How the War in Italy Set the Allies up for Victory in Europe in World War Two | History Hit

How the War in Italy Set the Allies up for Victory in Europe in World War Two

This article is an edited transcript of Italy and World War 2 with Paul Reed, available on History Hit TV.

Dan talks to Paul Reed about the significance of the Italian invasion in World War Two.
Listen Now

The Italian campaign of September 1943 marked a real turning point in World War Two because Germany could no longer sustain a conflict on two fronts.

As the Allies pushed deeper into Italy, the Germans were forced to pull troops from the eastern front, just to stem the tide of the Allied advance – precisely what Stalin and the Russians had wanted. The Italians were also taken out of the war by the Allied assault.

The Germans were thus beginning to be stretched thin; therefore, when we look at the Allies’ success in Normandy the following year and the following 11 months of the campaign in north-west Europe, we should never see it in isolation.

German weaknesses

Allied troops arrive under shell fire during the landing at Salerno, Italy, in September 1943.

It is important to remember that what was going on in Italy was vital to tying up German forces there who could have been deployed to France or Russia. Events in Russia were equally vital to the Italian campaign and, eventually, to Normandy as well.

Despite the remarkable ability of the German army to put troops everywhere and to fight well, with this combined Allied effort German forces were stretching themselves so much that you could argue that the outcome of the war was almost guaranteed.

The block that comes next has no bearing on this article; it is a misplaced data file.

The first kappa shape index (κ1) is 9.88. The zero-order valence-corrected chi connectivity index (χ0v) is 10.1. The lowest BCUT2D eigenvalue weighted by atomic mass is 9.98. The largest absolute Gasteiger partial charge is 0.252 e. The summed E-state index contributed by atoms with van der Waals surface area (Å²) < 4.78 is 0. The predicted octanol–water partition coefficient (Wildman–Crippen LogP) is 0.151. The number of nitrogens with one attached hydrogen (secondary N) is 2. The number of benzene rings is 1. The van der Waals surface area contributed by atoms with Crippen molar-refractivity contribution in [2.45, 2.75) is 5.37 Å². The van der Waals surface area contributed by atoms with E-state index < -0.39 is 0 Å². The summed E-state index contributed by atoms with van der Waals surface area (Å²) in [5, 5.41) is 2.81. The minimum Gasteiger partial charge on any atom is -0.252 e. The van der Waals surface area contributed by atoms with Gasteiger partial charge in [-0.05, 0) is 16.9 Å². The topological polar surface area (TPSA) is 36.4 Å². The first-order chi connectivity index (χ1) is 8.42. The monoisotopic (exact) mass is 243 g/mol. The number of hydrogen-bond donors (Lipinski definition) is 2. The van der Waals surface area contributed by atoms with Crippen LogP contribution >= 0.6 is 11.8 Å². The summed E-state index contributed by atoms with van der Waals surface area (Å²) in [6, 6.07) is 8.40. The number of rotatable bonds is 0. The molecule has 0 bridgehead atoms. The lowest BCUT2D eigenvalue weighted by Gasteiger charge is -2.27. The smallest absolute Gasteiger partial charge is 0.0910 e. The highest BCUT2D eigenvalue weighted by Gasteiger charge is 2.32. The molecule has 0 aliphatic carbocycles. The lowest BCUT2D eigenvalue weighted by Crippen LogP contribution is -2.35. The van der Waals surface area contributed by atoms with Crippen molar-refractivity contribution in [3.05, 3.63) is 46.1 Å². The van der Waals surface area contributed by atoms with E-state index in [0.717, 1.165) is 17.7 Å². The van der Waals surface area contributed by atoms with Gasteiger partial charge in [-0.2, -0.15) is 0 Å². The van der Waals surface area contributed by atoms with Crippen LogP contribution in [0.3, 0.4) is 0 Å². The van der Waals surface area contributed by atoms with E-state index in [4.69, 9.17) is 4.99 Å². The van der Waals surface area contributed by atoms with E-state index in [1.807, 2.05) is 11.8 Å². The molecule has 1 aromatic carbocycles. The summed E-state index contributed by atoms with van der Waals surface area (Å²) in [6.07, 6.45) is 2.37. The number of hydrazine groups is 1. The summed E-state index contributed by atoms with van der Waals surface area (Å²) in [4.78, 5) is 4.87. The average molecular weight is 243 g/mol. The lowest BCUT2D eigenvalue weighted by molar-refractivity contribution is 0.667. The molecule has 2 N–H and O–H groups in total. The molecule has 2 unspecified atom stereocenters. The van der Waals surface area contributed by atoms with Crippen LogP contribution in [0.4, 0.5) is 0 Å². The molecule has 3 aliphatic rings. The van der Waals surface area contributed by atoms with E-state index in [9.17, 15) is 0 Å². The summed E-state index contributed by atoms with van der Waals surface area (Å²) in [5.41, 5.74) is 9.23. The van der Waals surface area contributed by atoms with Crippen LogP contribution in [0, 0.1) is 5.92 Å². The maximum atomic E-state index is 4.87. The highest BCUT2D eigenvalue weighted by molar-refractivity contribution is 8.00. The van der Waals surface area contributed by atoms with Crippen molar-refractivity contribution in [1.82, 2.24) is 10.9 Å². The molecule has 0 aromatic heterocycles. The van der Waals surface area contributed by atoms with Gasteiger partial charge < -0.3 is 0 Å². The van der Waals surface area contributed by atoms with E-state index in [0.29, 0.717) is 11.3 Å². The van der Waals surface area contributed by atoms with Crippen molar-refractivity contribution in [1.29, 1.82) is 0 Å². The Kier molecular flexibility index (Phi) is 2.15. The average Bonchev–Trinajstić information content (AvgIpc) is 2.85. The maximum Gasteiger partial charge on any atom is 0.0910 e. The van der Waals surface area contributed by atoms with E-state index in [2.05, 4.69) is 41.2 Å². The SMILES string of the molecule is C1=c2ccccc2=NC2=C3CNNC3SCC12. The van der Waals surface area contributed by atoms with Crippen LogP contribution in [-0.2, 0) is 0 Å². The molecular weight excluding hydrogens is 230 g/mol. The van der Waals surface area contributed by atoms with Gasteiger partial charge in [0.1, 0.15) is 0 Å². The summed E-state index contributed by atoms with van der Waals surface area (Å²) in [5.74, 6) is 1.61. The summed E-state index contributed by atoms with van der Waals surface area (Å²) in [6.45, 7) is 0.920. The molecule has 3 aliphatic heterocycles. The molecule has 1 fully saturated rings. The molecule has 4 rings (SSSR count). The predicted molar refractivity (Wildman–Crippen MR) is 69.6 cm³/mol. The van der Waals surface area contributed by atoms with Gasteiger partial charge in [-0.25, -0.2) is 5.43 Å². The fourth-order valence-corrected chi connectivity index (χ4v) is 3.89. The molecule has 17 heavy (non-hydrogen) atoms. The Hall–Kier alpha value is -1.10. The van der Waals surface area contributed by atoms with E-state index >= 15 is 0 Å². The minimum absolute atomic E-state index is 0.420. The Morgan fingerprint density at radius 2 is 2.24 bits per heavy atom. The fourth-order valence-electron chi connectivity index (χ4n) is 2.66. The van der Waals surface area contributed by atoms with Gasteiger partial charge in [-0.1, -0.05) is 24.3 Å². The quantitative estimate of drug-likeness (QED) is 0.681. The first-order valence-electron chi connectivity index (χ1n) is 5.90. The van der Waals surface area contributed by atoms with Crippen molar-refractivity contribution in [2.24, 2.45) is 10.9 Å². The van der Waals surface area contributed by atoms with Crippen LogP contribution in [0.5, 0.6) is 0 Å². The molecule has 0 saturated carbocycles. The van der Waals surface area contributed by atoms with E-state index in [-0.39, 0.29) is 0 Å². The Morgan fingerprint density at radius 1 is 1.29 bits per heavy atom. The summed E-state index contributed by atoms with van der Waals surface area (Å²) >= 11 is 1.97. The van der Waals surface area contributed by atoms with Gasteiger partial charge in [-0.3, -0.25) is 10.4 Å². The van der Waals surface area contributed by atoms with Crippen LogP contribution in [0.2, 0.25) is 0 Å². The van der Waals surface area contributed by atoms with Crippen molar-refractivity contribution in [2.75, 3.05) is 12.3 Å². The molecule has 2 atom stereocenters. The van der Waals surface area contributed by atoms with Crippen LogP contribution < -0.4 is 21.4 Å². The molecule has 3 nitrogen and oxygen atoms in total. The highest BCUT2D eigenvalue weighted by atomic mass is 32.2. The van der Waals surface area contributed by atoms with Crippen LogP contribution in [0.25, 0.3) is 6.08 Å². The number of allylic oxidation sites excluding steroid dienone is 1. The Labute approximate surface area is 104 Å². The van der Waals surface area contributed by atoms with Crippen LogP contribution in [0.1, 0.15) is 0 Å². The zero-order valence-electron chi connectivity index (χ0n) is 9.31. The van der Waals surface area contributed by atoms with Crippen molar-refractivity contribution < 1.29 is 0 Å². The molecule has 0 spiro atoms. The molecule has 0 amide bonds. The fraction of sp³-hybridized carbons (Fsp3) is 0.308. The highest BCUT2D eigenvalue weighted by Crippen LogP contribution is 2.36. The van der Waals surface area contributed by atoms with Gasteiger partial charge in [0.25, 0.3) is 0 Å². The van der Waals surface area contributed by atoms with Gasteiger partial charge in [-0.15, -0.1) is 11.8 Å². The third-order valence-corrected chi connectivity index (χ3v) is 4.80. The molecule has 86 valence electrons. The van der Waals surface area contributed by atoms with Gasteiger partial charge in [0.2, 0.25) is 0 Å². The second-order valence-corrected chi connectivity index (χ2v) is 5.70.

On 7 December 1941, Imperial Japan launched an attack on the US naval base at Pearl Harbor. In this episode 80 years later, James speaks to Adrian Kerrison, a curator at the Imperial War Museums. Adrian takes us through the events of that day, the motives behind the attack and its lasting legacy.
Listen Now

Learning lessons

The Allies invaded Italy via Salerno and the toe of the country, arriving by sea. The invasion was not the Allies’ first amphibious combined arms operation – they had also utilised such operations in North Africa and in Sicily, which served as the staging post for the invasion of the Italian mainland.

With each new operation, the Allies made mistakes which they took lessons from. At Sicily, for example, they dropped glider troops too far out and, as a result, gliders crashed in the sea and many men drowned.

If you go to the Cassino Memorial in Italy’s Province of Frosinone today, you will see the names of men from the Border and Staffordshire Regiments who sadly died in the sea when their gliders hit the water rather than land.

Of course, as the memorial demonstrates, the lessons learnt from such mistakes always came with a cost, whether a human cost, a physical cost or a material cost. But lessons were nonetheless always being learnt and the Allies’ capacity for, and skill at, carrying out such operations was subsequently always improving.

By the time it came to invading Italy, the Allies were ready to roll out their first large-scale D-Day-style operation on the European mainland.

Documentary covering events of June 6 1944 from the airborne drops of the early morning through to the German fightback of the late afternoon.
Watch Now

Less than a year later, the Allies would launch their invasion of France – codenamed “Operation Overlord” – with the Normandy landings, what remains the largest amphibious invasion in history.

Tags: Podcast Transcript

History Hit Podcast with Paul Reed